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Everyday Life in Stalinist Estonia


Olaf Mertelsmann

In Estonia, as in other Eastern European countries, the Stalinist era remains in the center of attention of historians. Politics, repression and resistance dominate the historiography, while everyday life is definitely under-represented. This book attempts to close the gap and focuses on different aspects of everyday life in Stalinist Estonia.


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1956—A Turning Point in the History of the Estonian SSR?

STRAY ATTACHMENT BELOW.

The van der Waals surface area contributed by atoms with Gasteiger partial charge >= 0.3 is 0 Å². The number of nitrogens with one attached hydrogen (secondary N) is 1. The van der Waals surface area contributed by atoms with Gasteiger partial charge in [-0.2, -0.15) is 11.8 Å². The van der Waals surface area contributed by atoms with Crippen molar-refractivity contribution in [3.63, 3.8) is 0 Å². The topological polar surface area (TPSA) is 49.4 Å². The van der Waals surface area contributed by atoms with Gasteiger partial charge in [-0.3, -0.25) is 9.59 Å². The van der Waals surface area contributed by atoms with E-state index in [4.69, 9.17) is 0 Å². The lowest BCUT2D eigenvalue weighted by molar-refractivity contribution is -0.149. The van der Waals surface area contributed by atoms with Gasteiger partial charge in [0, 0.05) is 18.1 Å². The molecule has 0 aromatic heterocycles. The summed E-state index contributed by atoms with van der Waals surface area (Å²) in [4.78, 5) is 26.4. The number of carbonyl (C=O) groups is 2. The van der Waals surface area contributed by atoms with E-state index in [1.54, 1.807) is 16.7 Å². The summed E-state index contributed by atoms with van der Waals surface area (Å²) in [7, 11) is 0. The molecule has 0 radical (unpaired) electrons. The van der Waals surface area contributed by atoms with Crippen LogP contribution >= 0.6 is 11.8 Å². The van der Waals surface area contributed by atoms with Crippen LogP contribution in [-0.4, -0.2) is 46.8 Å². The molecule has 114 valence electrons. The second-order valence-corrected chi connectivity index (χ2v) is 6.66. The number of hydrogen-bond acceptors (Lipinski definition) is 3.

In the historical literature 1956 marks a turning point in Soviet history with Khrushchev’s secret speech at the Twentieth Party Congress, the beginning of de-Stalinization and the “Thaw.” What was the perspective of a provincial So- viet republic that was incorporated sixteen years earlier into the USSR? In oral history sources such as interviews or the collection of more than 2,000 life sto- ries in the Estonian Literature Museum, 1956 is not often mentioned. When that year is brought up, the Hungarian uprising is mentioned more often than de- Stalinization or the secret speech. For Estonian historical memory other events seemed more crucial, like the loss of independence in 1940, World War II, two mass deportations, the purges of the local party leadership (called the “Estonian affair”) in 1950–52, and, of course, the death of Stalin. Nineteen fifty-six did not mark a turning point in the history of the Estonian SSR, and the Twentieth Con- gress was not as important for contemporaries as other events or ongoing proc- esses. Of course, for many Estonians who were deported to Siberia or impris- oned in the gulag, de-Stalinization led to their amnesty and final release. In addi- tion, several persecuted party members were rehabilitated. On December 1, 1956, roughly 17,500 former political prisoners were living in the Estonian SSR, 7,300 of whom had been released that year. More than one-third had served their full sentence.1 In fact, more Estonians were freed in Beriia’s 1953 amnesty than in 1956.2...

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